The old multigenerational family farm is gradually being replaced by the vast acreage managed by the partnership, the corporation or the absentee owner. Harvesting machinery keeps getting bigger, more efficient and more expensive. Basic equipment for a small farm—trucks, tractor, swather, combine and so on—might cost well over $1 million. A couple of generations ago, a good-sized farm was a square mile (640 acres). Now, 2,000 acres is considered small. Rising costs keep pushing in from one end of the bench and farmers keep dropping off at the other. Is that such a bad thing? Farming, after all, has been in a state of constant revolution since the first nomadic hunter poked holes in the ground with a stick and scattered seeds of einkorn grass. What’s wrong with corporations taking over?
“Well, for one thing, they’re not as good at it,” says Byskal. “The small family farmer is often the best farmer. He’s been on the same land all his life, and he’s got a feel for the soil. He lets the land tell him what crops to grow, and the cropschange from year to year. The corporate guy doesn’t have that same rapport with nature. He’s got a very businesslike approach. And that’s not always the best for the land, in the long run.”
The corporatization of farming is producing other impacts. There’s an old saying that “rain makes grain.” But in recent years, flooding has been more of a problem than drought, and that too is traceable to intensive corporate farming. Conservation group Ducks Unlimited estimates that 70% of prairie sloughs and wetlands have been removed, mainly by farmers bent on higher yields. Without the moisture-holding capacity of these features, and that of disappearing tree belts, rainfall sluices quickly into drainage ditches and rivers, causing flooding downstream. In the summer of 2014,floods devastated large areas of Western Canada, forcing mass evacuations and causing billions of dollars in damage. Some of the flooding was caused by record rainfall. But many conservation experts believe that exceptional rainfall events have been turned into floods by a landscape that increasingly resembles a barren, open-air factory floor.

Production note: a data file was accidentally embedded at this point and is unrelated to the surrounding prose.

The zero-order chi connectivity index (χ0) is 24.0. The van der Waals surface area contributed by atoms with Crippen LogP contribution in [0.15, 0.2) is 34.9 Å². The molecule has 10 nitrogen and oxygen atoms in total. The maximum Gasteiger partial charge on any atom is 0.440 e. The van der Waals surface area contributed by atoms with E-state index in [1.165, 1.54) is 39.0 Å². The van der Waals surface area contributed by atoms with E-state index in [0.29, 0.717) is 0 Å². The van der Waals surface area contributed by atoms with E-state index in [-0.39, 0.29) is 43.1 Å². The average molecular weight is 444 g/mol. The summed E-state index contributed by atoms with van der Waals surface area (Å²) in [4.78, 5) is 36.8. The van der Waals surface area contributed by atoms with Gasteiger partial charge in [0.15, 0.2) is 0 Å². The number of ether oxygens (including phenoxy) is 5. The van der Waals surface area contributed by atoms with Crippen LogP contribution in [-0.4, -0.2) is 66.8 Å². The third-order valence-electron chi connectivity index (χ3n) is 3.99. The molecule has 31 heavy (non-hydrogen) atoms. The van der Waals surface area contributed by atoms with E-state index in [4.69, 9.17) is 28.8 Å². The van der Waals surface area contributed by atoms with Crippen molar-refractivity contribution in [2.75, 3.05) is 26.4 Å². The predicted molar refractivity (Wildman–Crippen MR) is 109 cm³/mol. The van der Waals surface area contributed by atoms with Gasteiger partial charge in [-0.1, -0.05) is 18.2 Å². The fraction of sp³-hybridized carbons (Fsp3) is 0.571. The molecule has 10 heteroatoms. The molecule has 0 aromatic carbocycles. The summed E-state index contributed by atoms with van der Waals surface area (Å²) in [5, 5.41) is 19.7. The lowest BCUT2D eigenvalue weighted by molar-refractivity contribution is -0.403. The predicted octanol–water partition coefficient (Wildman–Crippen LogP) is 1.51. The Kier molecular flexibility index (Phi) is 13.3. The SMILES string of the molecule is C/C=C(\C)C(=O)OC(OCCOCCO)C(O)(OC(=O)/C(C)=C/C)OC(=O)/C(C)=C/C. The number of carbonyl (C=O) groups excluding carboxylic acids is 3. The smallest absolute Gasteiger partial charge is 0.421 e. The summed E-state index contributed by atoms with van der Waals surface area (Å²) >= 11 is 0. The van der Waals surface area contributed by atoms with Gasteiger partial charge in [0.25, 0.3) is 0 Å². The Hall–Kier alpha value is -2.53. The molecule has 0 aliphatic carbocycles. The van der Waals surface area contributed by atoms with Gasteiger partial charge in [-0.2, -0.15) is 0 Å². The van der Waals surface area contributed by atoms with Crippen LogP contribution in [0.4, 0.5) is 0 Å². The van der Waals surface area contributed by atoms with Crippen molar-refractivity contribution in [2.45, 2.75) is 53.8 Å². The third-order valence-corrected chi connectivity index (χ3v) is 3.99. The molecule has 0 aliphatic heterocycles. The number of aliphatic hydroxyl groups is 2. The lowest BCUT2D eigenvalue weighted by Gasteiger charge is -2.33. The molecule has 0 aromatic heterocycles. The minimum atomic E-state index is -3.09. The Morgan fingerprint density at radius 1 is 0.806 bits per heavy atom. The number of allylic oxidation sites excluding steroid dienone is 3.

At the end of a long gravel road in southwestern Manitoba, a grove of trees forms the windbreak around Ian and Lois Robson’s farm. The farm was part of his pioneer great-grandfather’s land. Another great-grandfather was on the first board of the Manitoba Pool. Ian says that the demolition of the CWB will harm the ability of farmers to earn a living. “It removes the ability of us to work together and co-operate in supporting a fair price for our wheat.”
What’s a fair price? He smiles. “Anything better than losing money would be a good start.”
His farm looks like the setting for a Hollywood movie about the struggles of decent farmers in the heartland—neat yard, well-kept home and garden, antique tractors and thick sheltering trees. Robson’s 84-year-old mother lives in a pretty little house in the corner of the yard. A nearby slough provides habitat for wildlife, and the woods around the farm are a sanctuary for birds. “It’s important to keep the natural landscape intact,” he says. “The birds take care of pests on the crop, and the trees and wetland hold water in the soil.”
Robson believes that most multigeneration small farmers like himself supported the CWB. “We needed the power of the Wheat Board to balance the power of the railway. Those farmers near the border did fine because they could just truck their wheat into the States. But you can’t truck wheat more than a couple of hundred miles or you lose money. We’re captive to the railways, and you can see how that’s turning out. Transport Canada is supposed to safeguard our interests, but they’re afraid to antagonize the railways. So we’re on our own, again.”
He may turn out to be the last member of his family to work this piece of land, but he’s accustomed to hardship and isn’t ready to go down without a struggle. He’s a calm, fit-looking 59-year-old, and his voice is patient as he describes how the bumper crop of 2013 worked out for him. “The crop looked really promising. Then on July 13, at 5:30 in the afternoon, I could see the dark wall coming across the field. I took shelter in the machine shed and the hail started coming down. It’s a metal building and the storm was hitting the roof like a machine gun. The hail took out the whole crop. We lost a year of work.”
Tonight there’s frost in the forecast and the crop is still in the field. If the temperature gets much below zero, Robson figures they might be out of pocket approximately $60,000, and another year will be lost. He shrugs. “There’s nothing you can do. Just hope for the best.”